Monday, September 28, 2009


Think of the word junk. Think of all the things you associate with the word junk. Picture a junk yard full of old rusty cars, old parts that are no longer useful, trash, and objects that are of no value.

There is a reason certain types of food are referred to as "junk food." They have no significant value. You wouldn't go to the dumpster and bring back a bag of trash to dump on your living room floor. When you consume junk food that is what you are doing to your internal enviroment. When you decide to eat healthy you are making a decision to remain clean. Remember the old saying "you are what you eat?" Think about what it means to go to the junk yard. How much do you respect yourself? Your body? Are you telling yourself you are trash? When do you think you will value yourself?

Monday, September 21, 2009


When my client (at 62 year old man) began a great work out program and became obsessed with getting healthy. His neighbors told him he was being "controlled"--that he needed to seek therapy to go over his recent focus on health. Their fear was that he was brainwashed into a work-out program .
As a hypnotherapist and human being, I understand that we hang on to our present situations (even painful ones) but I am amazed at how hard we try to get others to hang on with us. Over 60% of the population is overweight, so it shouldn't be a surprise that when you go against the norm-you will encounter resistance from your co-workers and friends.
Remember that as you get healthier and slimmer, you may be a constant reminder of the choices your "out of shape" friends are not making. My advice: do NOT do what overweight people are doing. Choose what the healthy people are doing. Keep your focus on being healthy. The rest will follow.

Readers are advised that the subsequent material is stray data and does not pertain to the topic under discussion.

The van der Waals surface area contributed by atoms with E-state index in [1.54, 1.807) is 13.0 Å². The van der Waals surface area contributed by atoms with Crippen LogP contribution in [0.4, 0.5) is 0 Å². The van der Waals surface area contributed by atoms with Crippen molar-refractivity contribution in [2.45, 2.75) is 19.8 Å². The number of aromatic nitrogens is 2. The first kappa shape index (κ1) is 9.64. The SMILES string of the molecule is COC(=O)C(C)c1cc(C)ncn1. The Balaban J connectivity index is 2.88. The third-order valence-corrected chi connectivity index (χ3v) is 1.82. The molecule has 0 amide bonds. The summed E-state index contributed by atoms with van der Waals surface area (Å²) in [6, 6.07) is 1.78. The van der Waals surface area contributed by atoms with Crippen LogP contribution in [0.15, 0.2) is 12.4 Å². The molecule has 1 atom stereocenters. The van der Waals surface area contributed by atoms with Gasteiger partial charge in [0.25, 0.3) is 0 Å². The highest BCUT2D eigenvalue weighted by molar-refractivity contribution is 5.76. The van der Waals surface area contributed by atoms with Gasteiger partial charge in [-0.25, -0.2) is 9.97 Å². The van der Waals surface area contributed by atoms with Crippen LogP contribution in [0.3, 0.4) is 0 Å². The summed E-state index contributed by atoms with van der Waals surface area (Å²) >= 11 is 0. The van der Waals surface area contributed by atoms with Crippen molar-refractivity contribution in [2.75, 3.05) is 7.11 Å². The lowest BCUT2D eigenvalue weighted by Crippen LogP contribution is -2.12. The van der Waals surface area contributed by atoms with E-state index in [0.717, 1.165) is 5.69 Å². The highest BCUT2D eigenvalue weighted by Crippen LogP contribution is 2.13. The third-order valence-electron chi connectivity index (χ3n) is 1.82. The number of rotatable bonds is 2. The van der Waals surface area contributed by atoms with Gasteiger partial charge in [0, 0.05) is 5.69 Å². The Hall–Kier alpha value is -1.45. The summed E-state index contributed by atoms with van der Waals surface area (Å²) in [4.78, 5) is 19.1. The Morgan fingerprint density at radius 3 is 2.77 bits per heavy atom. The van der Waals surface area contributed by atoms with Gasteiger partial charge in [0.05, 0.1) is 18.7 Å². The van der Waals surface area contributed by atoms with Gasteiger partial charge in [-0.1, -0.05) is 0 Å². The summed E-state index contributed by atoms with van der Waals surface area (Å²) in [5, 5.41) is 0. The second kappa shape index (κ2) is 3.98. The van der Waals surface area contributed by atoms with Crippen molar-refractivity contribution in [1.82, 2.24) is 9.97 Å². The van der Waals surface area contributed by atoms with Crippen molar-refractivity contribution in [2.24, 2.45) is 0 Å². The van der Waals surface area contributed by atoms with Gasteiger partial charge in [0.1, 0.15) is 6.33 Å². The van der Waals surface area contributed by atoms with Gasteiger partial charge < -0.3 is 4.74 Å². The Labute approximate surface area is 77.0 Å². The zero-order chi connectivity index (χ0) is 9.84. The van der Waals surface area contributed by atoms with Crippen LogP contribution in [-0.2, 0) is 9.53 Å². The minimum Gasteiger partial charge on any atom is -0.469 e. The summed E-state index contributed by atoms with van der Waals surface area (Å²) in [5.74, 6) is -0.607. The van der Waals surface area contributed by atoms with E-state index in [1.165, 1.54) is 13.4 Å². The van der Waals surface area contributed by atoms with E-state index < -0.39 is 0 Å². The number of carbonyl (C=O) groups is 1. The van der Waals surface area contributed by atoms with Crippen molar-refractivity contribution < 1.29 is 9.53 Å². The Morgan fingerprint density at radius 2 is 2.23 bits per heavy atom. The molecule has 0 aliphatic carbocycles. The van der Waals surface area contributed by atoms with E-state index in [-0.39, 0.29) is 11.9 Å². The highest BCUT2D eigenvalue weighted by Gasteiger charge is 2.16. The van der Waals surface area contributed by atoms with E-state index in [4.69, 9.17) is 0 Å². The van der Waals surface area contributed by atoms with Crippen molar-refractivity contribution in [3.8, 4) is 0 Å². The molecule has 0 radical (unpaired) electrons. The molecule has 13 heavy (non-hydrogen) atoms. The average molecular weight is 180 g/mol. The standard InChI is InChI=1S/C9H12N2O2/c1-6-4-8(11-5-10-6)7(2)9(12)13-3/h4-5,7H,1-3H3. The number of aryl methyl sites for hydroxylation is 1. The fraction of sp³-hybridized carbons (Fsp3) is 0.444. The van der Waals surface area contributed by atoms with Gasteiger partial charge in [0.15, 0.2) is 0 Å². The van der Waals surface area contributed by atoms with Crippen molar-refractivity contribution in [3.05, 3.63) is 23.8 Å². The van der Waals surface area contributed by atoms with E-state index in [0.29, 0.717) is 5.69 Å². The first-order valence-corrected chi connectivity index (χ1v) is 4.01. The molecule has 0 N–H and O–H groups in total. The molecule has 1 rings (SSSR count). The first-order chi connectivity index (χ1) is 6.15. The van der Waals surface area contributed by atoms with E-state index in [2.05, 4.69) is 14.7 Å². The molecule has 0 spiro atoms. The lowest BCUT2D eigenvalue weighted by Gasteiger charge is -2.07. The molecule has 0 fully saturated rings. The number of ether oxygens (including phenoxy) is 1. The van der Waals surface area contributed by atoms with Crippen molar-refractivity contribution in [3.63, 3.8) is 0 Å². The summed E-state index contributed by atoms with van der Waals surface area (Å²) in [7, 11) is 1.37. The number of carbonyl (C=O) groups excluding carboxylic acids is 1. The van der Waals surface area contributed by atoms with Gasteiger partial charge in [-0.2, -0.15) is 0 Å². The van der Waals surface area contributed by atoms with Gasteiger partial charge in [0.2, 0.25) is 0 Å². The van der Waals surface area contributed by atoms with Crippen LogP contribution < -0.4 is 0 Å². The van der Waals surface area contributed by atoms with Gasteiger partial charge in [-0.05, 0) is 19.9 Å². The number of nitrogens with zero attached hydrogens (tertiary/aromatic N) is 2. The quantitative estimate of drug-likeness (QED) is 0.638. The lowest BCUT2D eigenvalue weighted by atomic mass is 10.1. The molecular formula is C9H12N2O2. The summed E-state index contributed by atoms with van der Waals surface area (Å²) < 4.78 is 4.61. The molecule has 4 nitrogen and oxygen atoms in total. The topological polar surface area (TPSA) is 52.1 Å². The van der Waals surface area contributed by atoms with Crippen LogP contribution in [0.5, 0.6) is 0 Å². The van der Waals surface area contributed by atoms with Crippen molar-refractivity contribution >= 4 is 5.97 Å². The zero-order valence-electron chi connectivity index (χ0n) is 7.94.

Monday, September 7, 2009


If you are worried about that Labor day barbeque because you are uncertain if you can make a healthy choice ask yourself if you are using this event to predict failure. Be honest with yourself in an effort to recognize the situations and circumstances where you need to retrain yourself. You should take 100% responsibility for your choices.

This isn’t about expecting yourself to be perfect either. Do not look at any event as a roadblock or a stumbling point. Instead as an opportunity to shift your mindset and relearn new habits. After all, habit patterns are things you learned. And if you learned them you can unlearn them.

You can help retrain yourself by repeating certain new habits such as eating slowly. Not only chewing your food slowly but also placing your utensil down between each bite and do not pick it up until you have completely chewed and swallowed each piece. Make a commitment to eat only at the table and do not pick at the food while it's cooking. You can serve yourself on a smaller plate and leave at least a bite of each item on the plate. This will help you train yourself to stop eating when you are full.

Think your choices through. Behavior modification works only if you are consistently repeating new behaviors.